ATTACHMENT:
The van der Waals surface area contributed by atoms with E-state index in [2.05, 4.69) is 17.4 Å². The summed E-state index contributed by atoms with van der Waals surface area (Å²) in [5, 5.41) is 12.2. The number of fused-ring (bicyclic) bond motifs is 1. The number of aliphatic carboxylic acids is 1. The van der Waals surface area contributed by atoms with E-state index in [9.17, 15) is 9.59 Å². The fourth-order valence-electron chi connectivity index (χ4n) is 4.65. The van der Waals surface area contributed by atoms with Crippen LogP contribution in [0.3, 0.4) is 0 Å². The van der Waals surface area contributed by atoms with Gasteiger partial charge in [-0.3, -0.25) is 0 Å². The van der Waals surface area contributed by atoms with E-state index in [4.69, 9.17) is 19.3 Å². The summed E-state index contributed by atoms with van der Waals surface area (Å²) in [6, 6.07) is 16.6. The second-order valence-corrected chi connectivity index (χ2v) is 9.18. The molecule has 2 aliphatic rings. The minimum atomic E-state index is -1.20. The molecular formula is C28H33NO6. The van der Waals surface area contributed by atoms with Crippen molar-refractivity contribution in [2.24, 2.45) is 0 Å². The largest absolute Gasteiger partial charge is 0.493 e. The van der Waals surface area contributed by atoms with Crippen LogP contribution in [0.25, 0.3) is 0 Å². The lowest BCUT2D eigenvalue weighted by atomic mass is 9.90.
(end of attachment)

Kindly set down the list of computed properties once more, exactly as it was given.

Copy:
The van der Waals surface area contributed by atoms with E-state index in [2.05, 4.69) is 17.4 Å². The summed E-state index contributed by atoms with van der Waals surface area (Å²) in [5, 5.41) is 12.2. The number of fused-ring (bicyclic) bond motifs is 1. The number of aliphatic carboxylic acids is 1. The van der Waals surface area contributed by atoms with E-state index in [9.17, 15) is 9.59 Å². The fourth-order valence-electron chi connectivity index (χ4n) is 4.65. The van der Waals surface area contributed by atoms with Crippen LogP contribution in [0.3, 0.4) is 0 Å². The van der Waals surface area contributed by atoms with Gasteiger partial charge in [-0.3, -0.25) is 0 Å². The van der Waals surface area contributed by atoms with E-state index in [4.69, 9.17) is 19.3 Å². The summed E-state index contributed by atoms with van der Waals surface area (Å²) in [6, 6.07) is 16.6. The second-order valence-corrected chi connectivity index (χ2v) is 9.18. The molecule has 2 aliphatic rings. The minimum atomic E-state index is -1.20. The molecular formula is C28H33NO6. The van der Waals surface area contributed by atoms with Crippen molar-refractivity contribution in [2.24, 2.45) is 0 Å². The largest absolute Gasteiger partial charge is 0.493 e. The van der Waals surface area contributed by atoms with Crippen LogP contribution in [0.25, 0.3) is 0 Å². The lowest BCUT2D eigenvalue weighted by atomic mass is 9.90.